I’ve been very concerned about this:
In my last Thursday Thirteen, number 7 said that George Barna’s studies show that
“Although 2/3 of all teenagers say they know all the basic teachings... of the Christian faith, 2/3 reject the existence of Satan, 3/5 reject the existence of the Holy Spirit, and 1/2 believe that Jesus sinned....”
So this Thirteen is an examination of teenagers and God.
1. From “the Science of Religion,” a feature story from the University of Texas at Austin, comes information about studies by Dr. Mark Regnerus about the influence of religion on American teenagers, “including sexual behavior, school performance and family relations.” He found that teens are more rebellious when parents are more religious than they are.
2. But when the teenagers are more religious than the parents, “it tends to boost family relations in the eyes of the child—even more so than when the parent and child are at the same religious level, whether that is low or high.”
3. Lynn Schofield Clark wrote an article called “Popular Culture: Replacing Religion for Today’s Teens?” in which she speculates about the influence of movies and TV on kids’ religious beliefs. She says some teens told her that they were very drawn to films about the supernatural—things that are weird, the paranormal, aliens, and ghoulish critters.
4. Apparently, they don’t usually just say they believe in such things, but they believe “it is possible.”
5. They find appealing the idea that the universe might be controlled by a great force. Maybe it could be God. Or maybe not, they say. Anything's possible.
6. Clark says they “don’t seem to be very interested in learning about ultimate truths from authoritative sources like the Bible or religious traditions.”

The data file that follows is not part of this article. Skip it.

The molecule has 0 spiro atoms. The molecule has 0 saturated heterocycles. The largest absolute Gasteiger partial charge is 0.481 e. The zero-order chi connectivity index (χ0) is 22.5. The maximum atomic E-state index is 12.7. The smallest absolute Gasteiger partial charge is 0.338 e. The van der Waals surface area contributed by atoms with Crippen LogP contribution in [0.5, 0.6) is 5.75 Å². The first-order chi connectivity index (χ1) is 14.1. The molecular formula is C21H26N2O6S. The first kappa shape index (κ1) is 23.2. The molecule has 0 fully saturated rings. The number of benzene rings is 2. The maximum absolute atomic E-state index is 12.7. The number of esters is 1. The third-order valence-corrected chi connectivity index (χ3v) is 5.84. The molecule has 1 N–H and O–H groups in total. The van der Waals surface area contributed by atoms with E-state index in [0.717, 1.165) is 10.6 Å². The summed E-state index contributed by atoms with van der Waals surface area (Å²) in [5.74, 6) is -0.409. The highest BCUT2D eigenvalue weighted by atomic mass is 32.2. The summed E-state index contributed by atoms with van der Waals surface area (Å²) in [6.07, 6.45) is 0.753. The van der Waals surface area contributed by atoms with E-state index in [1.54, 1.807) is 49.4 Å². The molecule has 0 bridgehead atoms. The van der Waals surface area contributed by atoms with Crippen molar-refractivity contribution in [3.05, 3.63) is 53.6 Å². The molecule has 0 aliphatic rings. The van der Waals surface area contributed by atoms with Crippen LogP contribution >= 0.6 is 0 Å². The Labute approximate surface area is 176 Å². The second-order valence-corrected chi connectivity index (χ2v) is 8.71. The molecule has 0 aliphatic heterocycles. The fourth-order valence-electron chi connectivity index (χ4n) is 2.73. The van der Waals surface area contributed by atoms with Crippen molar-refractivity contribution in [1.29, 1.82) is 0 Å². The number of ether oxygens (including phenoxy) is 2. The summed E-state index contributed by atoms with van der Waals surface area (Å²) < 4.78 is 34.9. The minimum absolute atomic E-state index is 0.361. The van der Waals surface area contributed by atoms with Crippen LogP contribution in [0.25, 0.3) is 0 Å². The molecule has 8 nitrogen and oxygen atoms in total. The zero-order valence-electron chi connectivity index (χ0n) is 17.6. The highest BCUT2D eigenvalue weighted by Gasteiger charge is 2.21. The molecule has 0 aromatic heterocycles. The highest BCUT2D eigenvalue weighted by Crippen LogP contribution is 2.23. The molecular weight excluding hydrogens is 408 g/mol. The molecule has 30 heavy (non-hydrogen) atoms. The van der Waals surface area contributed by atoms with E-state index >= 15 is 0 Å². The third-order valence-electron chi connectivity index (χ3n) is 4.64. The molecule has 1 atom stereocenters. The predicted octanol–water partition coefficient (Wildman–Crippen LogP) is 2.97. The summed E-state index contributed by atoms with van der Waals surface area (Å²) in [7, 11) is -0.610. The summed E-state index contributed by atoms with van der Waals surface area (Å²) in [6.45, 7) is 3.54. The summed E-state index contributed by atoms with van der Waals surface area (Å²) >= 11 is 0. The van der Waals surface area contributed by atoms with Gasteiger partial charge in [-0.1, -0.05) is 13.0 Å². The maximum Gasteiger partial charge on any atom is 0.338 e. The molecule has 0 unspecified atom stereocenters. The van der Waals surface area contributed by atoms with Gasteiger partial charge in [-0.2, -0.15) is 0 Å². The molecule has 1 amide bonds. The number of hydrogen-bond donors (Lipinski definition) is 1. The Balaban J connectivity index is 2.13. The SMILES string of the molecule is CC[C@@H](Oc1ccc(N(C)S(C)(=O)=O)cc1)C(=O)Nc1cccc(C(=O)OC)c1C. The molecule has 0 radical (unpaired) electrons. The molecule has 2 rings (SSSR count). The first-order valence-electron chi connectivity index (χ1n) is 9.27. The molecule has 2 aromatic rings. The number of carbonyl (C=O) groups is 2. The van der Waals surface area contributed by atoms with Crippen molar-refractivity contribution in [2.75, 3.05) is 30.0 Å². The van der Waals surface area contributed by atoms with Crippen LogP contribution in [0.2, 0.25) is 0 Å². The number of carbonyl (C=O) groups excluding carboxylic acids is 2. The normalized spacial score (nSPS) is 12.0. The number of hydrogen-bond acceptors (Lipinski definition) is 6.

7. Clark says they are cynical about these institutions, history, and cultural “truths,” “just as their parents, the children of the 1960s,” were. Let's see . . . this article was written in 1999.
8. Uh-oh, there’s where the knife twists. That means people like me and . . . you? I know that somehow my generation fell down as parents, as far as teaching the children to love God—I include myself here.
9. I wrote about that not-so-little problem in September—about the effects of growing up without religion.
10. Now that we know better, our churches don’t really know what to do about kids. The old ways of teaching children (obviously) didn’t work so well—if I’m an example. They want to know the fiery truth, if there is any. We can't teach it to them if we don't have it ourselves. They believe it if they see in us a consuming love for God and a passionate commitment to his ways.
11. I teach English in a community college, so I spend a lot of time around young adults. They are different from the way I was, and even from the way teens were ten or fifteen years ago. They are hungry for meaning and purpose, and they are on the prowl to find it.
12. The ones who haven’t found it don't know the hope that God offers, and they are scared about facing the world. That’s because they do know that evil is real, whether or not they know to call him Satan. He breathes right down their necks every day.
13. Most of the ones I know who have found God will talk about him openly; they want to write their essays about the works of great, dedicated Christians and about what God means in their lives. They wear Jesus T-shirts and jewelry. They have found that they can stand up with him in the hard choices that face them. They have fire in their eyes and in their hearts, and I am encouraged by them.
God is doing a new thing. Do you see it?
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Wednesday, October 25, 2006
I’ve been very concerned about this: